CP: I was talking to DJ Stylus a few months ago, and he was saying that one of the problems with hiphop is that it has yet to develop what he called “adult contemporary hiphop.” So, like, say one day your mind-state ain’t bitches and weed anymore. You start thinking, I might want to have kids. I wanna buy a house. Hiphop hasn’t really been created yet for those people.

A: I like that label, “adult contemporary hiphop.” That’s exactly what we’re making. That’s our target—people our age. Whether you went to college, or finished college, or not, as you grow older you start thinking about life. And it ain’t about being in this club every night. It’s like now I gotta tell my kids at school why it’s not dope to walk and jig a nigga with a knife. Then I gotta think about what I’m listening to and what type of music I’m making. We want a man or woman our age, who’s got kids or who’s just living their life, to be able to hear what we’re doing and think, OK. That’s not the hiphop I was thinking of.

It’s like, sometimes I tell people I do hiphop and I gotta be apologetic for the music I make. They’ll be like, “What kind of music you make?” And I say, “Well, I make hiphop, but I don’t make the hiphop that you’re thinking of.” The fact that you gotta put up a disclaimer is just evidence of how wack shit is. I had to consciously stop buying some stuff. Like, for example, Jay-Z. I like Jay-Z. He’s dope. But the shit Jay-Z talk about doesn’t relate to me. But I can buy something like Les Nubians, and that ain’t even hiphop.

CP: Your “Setting Sun” is a really complex song. One of the things that limits hiphop is its inability to expand subjectwise. It’s pretty much about “I’m better than you.” Do you think that’s one of the things that’s hurt the art?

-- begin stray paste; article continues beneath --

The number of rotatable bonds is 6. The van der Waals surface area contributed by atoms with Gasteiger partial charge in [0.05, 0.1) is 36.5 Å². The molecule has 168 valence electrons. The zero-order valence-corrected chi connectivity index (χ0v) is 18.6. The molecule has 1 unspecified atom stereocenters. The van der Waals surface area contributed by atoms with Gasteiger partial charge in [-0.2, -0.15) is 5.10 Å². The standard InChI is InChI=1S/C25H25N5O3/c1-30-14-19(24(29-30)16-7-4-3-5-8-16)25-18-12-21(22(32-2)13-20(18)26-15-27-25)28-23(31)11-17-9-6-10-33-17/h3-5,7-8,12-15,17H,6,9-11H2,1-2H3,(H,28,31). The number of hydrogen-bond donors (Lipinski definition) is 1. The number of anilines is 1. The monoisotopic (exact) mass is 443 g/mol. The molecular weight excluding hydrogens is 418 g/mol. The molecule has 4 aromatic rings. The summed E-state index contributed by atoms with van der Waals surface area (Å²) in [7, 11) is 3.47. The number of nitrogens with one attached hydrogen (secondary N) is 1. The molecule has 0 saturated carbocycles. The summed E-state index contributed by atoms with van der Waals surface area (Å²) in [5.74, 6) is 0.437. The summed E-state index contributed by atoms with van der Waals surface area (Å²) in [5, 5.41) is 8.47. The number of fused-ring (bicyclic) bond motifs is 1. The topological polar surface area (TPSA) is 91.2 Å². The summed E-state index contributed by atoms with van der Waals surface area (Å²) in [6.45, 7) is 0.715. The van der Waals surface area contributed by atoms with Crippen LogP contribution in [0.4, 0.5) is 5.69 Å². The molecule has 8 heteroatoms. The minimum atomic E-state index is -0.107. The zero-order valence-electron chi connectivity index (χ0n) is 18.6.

A: When it first started, it was about battling. But wasn’t nobody gonna come to the studio and stick you up. You would battle for the crown, and then, when it was all over, it’d be peace. But now, cats got self-esteem problems. What we’re saying is that all of us are talented and what we choose to do with that talent is important. And if you don’t like Unspoken Heard, it’s cool—you ain’t gotta like it. That’s the advantage of being independent. We going to keep putting our stuff out, and if it means we gotta keep rocking for 600 or 700 white people over in Finland, then that’s what we’ll do. But it’s sad that our people can’t get out of that mind-set. I know white people who’ve elevated past the racism and can tell you why black music is the center of popular music. And they’ll give you that respect without feeling bad about themselves. But you got black people who was raised in the tradition and make music and it’s bullshit.

CP: Why do you think the adult contemporary hiphop sound can’t get out there? You take Mos Def. I don’t even think he went gold. He certainly didn’t go platinum.

A: I don’t know why, man. Sometimes I think it’s just too many big words for people [laughs].

CP: I’m telling you, it’s plenty of cats who turned 25 and was like, “I’m not into Jay-Z, so I gotta get out of rap.” Where did they go?

A: They move out of it. They go to jazz. Like me—I been buying a lot of jazz and shit that just ain’t hiphop. The last two albums I bought—they wasn’t even hiphop. But now it’s like the Roots, Common, or Black Star—those are my peers. But it’s getting depressing. I just turned 25, and hiphop seems wack.

CP: What’s up with Blue-Black? You know, cats joke and say he’s on some Malik B shit.

A: Black is working, man. He works for Value America, and he’s just moving up in that shit. Plus he wants to start a family.

CP: He’s part of that generation.

A: Man, Black is 31 years old. He’s been doing hiphop for 15 years, and it ain’t brought nothing to him. But he keeps giving. That’s why we say it’s so much more than going for the glory. We’re documenting our lives on wax, so that if you put this in a time capsule and open it 10 years from now, you’ll know that there was something going on.—Ta-Nehisi Coates